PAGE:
China’s exceeding interests in Kabul

China’s exceeding interests in Kabul

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On the face of it, the Chinese foreign minister Wang Yi’s surprise visit to Afghanistan on March 24, 2022 was mainly in connection with preparations for the third meeting of the FM’s conference of Afghanistan’s neighbors held in Beijing for two days during the end of March. But the visit went deeper, also aimed at looking for opportunities to improve economic and political cooperation between the two countries and within the region. At the same time, it served as an opportunity for the Chinese FM to assess first-hand the mood and functioning of the Taliban government and their expectations from neighboring countries. 
Apart from China, most regional countries are facing serious economic and political problems and are not in a position to extend substantial support or financial assistance. Moreover, in all likelihood, the Chinese FM will have persuaded the Taliban leadership to be more flexible in their policies toward girls’ education and women in general. While conscious of the sensitivities of the Taliban, he may have advised that they should have a more broad-based Cabinet and improve their human rights record while ensuring that TTP, Daesh and Al-Qaeda are not allowed to operate in Afghanistan.
The visit was significant for a number of reasons. For one, after the withdrawal of US forces from Afghanistan, China has seen an opportunity to fill the huge power vacuum. It is the one major power in the world that has no previous history of direct involvement in Afghanistan and enjoys the confidence of the Taliban leadership-- a point that was driven home loud and clear to the world by Wang Yi’s surprise visit. China is also in a position to offer loans, assist in reconstruction and provide support in terms of food and other vital items such as medicines.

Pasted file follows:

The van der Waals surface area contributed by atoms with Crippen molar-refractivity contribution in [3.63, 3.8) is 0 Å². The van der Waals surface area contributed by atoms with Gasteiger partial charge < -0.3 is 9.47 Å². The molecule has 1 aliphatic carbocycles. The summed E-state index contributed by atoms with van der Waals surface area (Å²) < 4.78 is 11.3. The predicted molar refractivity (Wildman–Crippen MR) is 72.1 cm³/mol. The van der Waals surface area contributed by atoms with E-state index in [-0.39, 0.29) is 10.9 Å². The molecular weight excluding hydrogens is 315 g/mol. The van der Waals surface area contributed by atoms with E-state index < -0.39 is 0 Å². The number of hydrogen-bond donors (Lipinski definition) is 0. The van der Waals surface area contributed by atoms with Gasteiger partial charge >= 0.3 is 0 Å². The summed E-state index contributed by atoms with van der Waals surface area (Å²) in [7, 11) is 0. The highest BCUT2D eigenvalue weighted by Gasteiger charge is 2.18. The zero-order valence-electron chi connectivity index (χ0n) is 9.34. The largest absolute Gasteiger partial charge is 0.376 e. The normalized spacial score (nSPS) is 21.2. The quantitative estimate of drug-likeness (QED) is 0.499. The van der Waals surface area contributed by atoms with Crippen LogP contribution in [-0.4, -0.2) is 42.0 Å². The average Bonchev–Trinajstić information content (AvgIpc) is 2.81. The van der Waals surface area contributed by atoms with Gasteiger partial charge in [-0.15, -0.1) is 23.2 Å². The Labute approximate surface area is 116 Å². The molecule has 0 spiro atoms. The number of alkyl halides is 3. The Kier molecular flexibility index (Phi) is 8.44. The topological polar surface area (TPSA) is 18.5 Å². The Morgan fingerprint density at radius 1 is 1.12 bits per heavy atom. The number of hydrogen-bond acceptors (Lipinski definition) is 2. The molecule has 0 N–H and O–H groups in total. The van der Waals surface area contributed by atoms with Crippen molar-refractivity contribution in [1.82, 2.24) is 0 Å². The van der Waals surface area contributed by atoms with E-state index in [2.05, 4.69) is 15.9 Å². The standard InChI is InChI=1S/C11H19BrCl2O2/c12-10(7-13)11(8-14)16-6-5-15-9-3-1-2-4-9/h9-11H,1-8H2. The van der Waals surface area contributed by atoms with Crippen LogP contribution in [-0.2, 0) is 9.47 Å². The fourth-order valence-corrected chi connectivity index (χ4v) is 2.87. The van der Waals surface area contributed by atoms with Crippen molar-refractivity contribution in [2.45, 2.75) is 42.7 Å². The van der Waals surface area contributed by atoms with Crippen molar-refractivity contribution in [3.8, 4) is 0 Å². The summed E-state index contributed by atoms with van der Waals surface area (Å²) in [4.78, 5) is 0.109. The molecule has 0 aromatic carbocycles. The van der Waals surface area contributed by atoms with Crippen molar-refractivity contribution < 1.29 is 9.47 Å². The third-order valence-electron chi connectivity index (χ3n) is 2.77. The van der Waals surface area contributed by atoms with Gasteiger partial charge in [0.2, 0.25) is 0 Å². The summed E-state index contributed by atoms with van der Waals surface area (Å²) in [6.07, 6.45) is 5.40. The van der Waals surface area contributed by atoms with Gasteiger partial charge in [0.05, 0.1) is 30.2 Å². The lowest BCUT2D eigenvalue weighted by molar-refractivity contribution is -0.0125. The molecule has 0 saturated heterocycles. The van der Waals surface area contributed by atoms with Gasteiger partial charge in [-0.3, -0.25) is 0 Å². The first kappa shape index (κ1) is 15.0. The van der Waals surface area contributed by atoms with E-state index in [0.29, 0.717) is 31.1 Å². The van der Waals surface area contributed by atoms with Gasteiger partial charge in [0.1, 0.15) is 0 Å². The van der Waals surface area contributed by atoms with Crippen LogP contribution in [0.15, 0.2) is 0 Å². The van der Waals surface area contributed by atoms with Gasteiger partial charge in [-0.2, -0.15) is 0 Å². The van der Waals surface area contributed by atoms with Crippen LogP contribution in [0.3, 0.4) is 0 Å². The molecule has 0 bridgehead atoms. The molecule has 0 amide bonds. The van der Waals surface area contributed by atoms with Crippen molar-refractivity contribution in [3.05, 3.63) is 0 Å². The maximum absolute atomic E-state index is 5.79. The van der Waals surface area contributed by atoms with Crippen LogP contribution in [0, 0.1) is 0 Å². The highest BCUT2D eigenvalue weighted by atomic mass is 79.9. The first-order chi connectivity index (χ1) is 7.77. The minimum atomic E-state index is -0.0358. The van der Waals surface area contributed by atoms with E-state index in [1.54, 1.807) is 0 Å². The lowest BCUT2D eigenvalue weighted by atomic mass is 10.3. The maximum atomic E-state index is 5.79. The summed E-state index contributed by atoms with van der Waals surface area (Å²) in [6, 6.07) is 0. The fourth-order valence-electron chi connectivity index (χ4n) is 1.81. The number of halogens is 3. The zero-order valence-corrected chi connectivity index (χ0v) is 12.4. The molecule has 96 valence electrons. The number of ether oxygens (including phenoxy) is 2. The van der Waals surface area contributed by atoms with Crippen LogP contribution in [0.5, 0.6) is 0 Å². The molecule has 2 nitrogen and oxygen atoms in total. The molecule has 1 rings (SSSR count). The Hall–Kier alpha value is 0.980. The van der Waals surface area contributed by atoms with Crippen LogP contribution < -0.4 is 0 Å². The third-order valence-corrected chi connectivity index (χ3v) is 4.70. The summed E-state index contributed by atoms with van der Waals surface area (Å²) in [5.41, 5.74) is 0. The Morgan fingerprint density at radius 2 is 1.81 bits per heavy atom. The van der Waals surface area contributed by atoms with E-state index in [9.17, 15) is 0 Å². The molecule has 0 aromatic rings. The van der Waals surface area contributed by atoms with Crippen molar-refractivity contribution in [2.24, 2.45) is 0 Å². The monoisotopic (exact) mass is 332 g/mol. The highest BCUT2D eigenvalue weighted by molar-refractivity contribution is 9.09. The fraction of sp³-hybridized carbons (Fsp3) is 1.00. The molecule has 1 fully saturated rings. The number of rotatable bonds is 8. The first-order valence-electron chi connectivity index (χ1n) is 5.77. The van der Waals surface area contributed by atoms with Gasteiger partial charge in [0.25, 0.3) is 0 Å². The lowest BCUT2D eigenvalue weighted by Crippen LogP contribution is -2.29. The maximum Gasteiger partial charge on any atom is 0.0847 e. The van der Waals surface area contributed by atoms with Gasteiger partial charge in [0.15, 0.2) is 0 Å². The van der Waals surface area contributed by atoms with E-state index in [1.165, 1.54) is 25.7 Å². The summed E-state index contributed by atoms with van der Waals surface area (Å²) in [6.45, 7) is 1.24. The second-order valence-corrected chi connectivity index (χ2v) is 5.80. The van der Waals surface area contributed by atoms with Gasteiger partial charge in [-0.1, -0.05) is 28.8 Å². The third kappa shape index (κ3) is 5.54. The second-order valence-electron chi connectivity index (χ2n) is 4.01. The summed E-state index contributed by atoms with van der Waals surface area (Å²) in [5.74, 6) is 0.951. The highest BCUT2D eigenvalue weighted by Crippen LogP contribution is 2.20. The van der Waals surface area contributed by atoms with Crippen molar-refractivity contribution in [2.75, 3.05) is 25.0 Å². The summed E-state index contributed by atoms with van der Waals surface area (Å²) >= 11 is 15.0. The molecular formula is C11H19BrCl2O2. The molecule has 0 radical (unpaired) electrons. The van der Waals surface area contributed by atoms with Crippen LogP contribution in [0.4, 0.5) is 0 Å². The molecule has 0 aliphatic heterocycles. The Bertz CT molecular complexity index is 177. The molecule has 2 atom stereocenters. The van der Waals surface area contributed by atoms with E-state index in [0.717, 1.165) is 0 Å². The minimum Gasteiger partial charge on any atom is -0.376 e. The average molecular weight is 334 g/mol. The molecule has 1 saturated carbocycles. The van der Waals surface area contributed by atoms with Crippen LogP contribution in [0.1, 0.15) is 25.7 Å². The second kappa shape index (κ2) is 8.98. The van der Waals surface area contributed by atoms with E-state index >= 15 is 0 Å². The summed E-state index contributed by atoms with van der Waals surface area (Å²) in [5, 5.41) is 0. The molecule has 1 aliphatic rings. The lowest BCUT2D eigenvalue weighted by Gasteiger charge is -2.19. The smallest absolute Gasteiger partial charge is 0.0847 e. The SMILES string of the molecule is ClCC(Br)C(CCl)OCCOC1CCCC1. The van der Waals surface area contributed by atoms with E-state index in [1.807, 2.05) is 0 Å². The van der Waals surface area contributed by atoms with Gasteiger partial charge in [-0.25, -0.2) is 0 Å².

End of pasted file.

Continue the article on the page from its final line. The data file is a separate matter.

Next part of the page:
Clearly, the people of Afghanistan who during the last 40 years have undergone great suffering and presently are going through multiple external and internal challenges, desperately need the support of the international community. The Ukraine conflict has taken away the attention of major powers from the plight of Afghans. 

No less important is for China, Pakistan and other regional countries to take a common approach to deal with the terrorism threats developing from militant groups in Afghanistan.

Talat Masood

China has urged the international community to give greater support to Afghanistan in terms of financial and humanitarian assistance and accept it as a shared responsibility. It also urged the US to take primary responsibility for Afghanistan’s reconstruction in real earnest. China is apparently of the view that the US, having been heavily involved in the conflicts in Afghanistan and pursuing policies that have brought immense suffering and misery to its people, has a greater responsibility in its rehabilitation. China also expects neighboring countries will fully support and render concrete assistance to the Afghan people and contribute toward its stability. In essence, Afghanistan’s neighbors should take a long-term view of Afghanistan’s stability and build a consensus among them in their own national interest as well as that of the region’s. 
No less important is for China, Pakistan and other regional countries to take a common approach to deal with the terrorism threats developing from militant groups in Afghanistan. All these matters must have come under discussion during the foreign minister’s conference hosted by China in Anhui province. 
The presence of Russia’s foreign minister in the meeting gave it added importance and is indicative of the significance that neighboring countries attach to Afghanistan’s stability. India certainly felt left out due to not being invited to the conference-- although Chinese foreign minister Wang Yi’ made a short visit to India during his recent visit to Afghanistan and Pakistan. India has been making overtures to the Taliban regime and when the Taliban government is finally recognized, in all probability the two countries will re-establish diplomatic relations.
Pakistan has been repeatedly advising Afghanistan to broaden its cabinet so that it represents a wider cross-section of the Afghan polity, reduces alienation among different groups and increases efficiency. Pakistan and China are also insisting the Taliban open schools and colleges to Afghan girls. It is a matter of great concern that Taliban have gone back on their commitment. This also reflects it is the hard core that is in control and determines the ideological orientation and government policies-- those prepared to make beleaguered, tired Afghans face additional hardships rather than compromise on their questionable beliefs.

- Talat Masood is a retired Lieutenant General from Pakistan Army and an eminent scholar on national security and political issues. E-mail: [email protected]

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